Toshiba's Thrive - The Hardware Performance
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  • JarredWalton - Monday, December 12, 2011 - link

    It's meant as "four to five hundred dollar range", which I'm sure you know, but I'll update it just for clarity. Reply
  • cjs150 - Monday, December 12, 2011 - link

    As these things get cheaper and cheaper I start wondering whether they can double as a really capable intelligent remote control device.

    Consider: I have a relatively simple AV system, TV, AV receiver, Blu ray player, cable box and am intending to add a small basic computer to it (media streaming from NAS, internet browsing and email device, maybe a little light and casual gaming - Zotac Nano AD10 or the new Via Artigo 1150 looks ideal). That will mean 4 remote controls and a media keyboard/mouse. Now I could buy an intelligent remote (use a Logitech Harmony in another room which is not bad but a bit clunky with the cable box). One of the top of the range remotes costs about same as this tablet (or Kindle fire)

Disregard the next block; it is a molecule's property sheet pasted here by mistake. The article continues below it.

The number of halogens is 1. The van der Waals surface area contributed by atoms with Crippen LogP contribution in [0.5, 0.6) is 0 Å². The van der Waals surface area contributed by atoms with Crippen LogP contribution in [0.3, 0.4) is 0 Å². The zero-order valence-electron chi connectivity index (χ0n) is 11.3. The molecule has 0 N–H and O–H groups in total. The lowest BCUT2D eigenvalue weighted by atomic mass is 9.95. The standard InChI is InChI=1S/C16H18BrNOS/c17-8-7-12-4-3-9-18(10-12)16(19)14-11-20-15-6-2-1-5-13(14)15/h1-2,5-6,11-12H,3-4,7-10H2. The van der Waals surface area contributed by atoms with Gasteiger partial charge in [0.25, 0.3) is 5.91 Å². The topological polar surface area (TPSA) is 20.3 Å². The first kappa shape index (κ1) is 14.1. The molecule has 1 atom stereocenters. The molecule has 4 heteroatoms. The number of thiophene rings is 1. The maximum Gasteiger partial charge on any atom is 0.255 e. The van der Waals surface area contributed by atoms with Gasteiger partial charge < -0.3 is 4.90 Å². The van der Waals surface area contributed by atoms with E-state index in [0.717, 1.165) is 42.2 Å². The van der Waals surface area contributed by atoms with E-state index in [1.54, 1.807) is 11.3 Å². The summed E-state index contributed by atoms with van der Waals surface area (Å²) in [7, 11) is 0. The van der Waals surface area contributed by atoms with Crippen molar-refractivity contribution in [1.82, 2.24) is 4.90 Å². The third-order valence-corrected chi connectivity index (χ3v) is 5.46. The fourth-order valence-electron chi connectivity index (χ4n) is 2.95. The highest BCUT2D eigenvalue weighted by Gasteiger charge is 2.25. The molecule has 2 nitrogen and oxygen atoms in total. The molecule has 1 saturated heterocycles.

Surely taking a low end tablet would work better, just needs IR blaster, can double as both keyboard and mouse, programmable with lots of "activities" to switch things off and on.
    Reply
  • therealnickdanger - Monday, December 12, 2011 - link

    I picked up a few Acer A100s on Black Friday for $189. Great little Tegra 2 tablets. Anyway, I paired one up with the Logitech Link device. Any Android device on our network can use the Harmony app to control all our AV gear. Reply
  • doggod - Monday, December 12, 2011 - link

    Do any of the tablets come with ir built in, it would save having to have extra hardware to do the conversion. Reply
  • Roland00Address - Monday, December 12, 2011 - link